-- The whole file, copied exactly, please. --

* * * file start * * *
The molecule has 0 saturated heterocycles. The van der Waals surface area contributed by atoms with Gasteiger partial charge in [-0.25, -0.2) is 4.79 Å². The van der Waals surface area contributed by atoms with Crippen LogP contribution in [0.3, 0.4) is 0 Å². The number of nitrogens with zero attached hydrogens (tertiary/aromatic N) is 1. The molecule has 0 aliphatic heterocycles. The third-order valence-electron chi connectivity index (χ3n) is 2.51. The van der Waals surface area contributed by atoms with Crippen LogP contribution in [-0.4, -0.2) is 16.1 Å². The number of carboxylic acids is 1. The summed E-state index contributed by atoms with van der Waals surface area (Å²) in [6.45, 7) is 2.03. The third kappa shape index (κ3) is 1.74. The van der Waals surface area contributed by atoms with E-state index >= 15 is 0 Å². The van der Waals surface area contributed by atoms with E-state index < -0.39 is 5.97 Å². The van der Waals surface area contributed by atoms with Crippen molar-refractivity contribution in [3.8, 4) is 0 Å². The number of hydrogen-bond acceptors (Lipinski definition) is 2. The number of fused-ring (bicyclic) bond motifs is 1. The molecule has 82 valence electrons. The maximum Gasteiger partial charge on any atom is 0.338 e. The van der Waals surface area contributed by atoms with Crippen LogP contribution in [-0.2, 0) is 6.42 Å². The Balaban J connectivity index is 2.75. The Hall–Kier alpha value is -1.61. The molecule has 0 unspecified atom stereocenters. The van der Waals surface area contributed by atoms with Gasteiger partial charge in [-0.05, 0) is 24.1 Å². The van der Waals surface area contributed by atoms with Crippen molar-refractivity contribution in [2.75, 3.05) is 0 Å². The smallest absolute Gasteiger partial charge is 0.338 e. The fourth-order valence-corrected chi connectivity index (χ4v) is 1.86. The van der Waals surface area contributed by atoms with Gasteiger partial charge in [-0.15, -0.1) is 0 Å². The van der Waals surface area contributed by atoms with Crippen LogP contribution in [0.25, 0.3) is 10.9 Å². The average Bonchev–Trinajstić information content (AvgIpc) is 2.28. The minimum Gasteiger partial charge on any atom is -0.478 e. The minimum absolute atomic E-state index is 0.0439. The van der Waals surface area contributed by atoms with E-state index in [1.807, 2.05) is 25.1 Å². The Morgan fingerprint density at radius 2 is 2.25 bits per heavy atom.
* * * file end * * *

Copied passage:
The molecule has 0 saturated heterocycles. The van der Waals surface area contributed by atoms with Gasteiger partial charge in [-0.25, -0.2) is 4.79 Å². The van der Waals surface area contributed by atoms with Crippen LogP contribution in [0.3, 0.4) is 0 Å². The number of nitrogens with zero attached hydrogens (tertiary/aromatic N) is 1. The molecule has 0 aliphatic heterocycles. The third-order valence-electron chi connectivity index (χ3n) is 2.51. The van der Waals surface area contributed by atoms with Crippen LogP contribution in [-0.4, -0.2) is 16.1 Å². The number of carboxylic acids is 1. The summed E-state index contributed by atoms with van der Waals surface area (Å²) in [6.45, 7) is 2.03. The third kappa shape index (κ3) is 1.74. The van der Waals surface area contributed by atoms with E-state index >= 15 is 0 Å². The van der Waals surface area contributed by atoms with E-state index < -0.39 is 5.97 Å². The van der Waals surface area contributed by atoms with Crippen molar-refractivity contribution in [3.8, 4) is 0 Å². The number of hydrogen-bond acceptors (Lipinski definition) is 2. The number of fused-ring (bicyclic) bond motifs is 1. The molecule has 82 valence electrons. The maximum Gasteiger partial charge on any atom is 0.338 e. The van der Waals surface area contributed by atoms with Crippen LogP contribution in [-0.2, 0) is 6.42 Å². The Balaban J connectivity index is 2.75. The Hall–Kier alpha value is -1.61. The molecule has 0 unspecified atom stereocenters. The van der Waals surface area contributed by atoms with Gasteiger partial charge in [-0.05, 0) is 24.1 Å². The van der Waals surface area contributed by atoms with Crippen molar-refractivity contribution in [2.75, 3.05) is 0 Å². The smallest absolute Gasteiger partial charge is 0.338 e. The fourth-order valence-corrected chi connectivity index (χ4v) is 1.86. The van der Waals surface area contributed by atoms with Gasteiger partial charge in [-0.15, -0.1) is 0 Å². The van der Waals surface area contributed by atoms with Crippen LogP contribution in [0.25, 0.3) is 10.9 Å². The average Bonchev–Trinajstić information content (AvgIpc) is 2.28. The minimum Gasteiger partial charge on any atom is -0.478 e. The minimum absolute atomic E-state index is 0.0439. The van der Waals surface area contributed by atoms with E-state index in [1.807, 2.05) is 25.1 Å². The Morgan fingerprint density at radius 2 is 2.25 bits per heavy atom.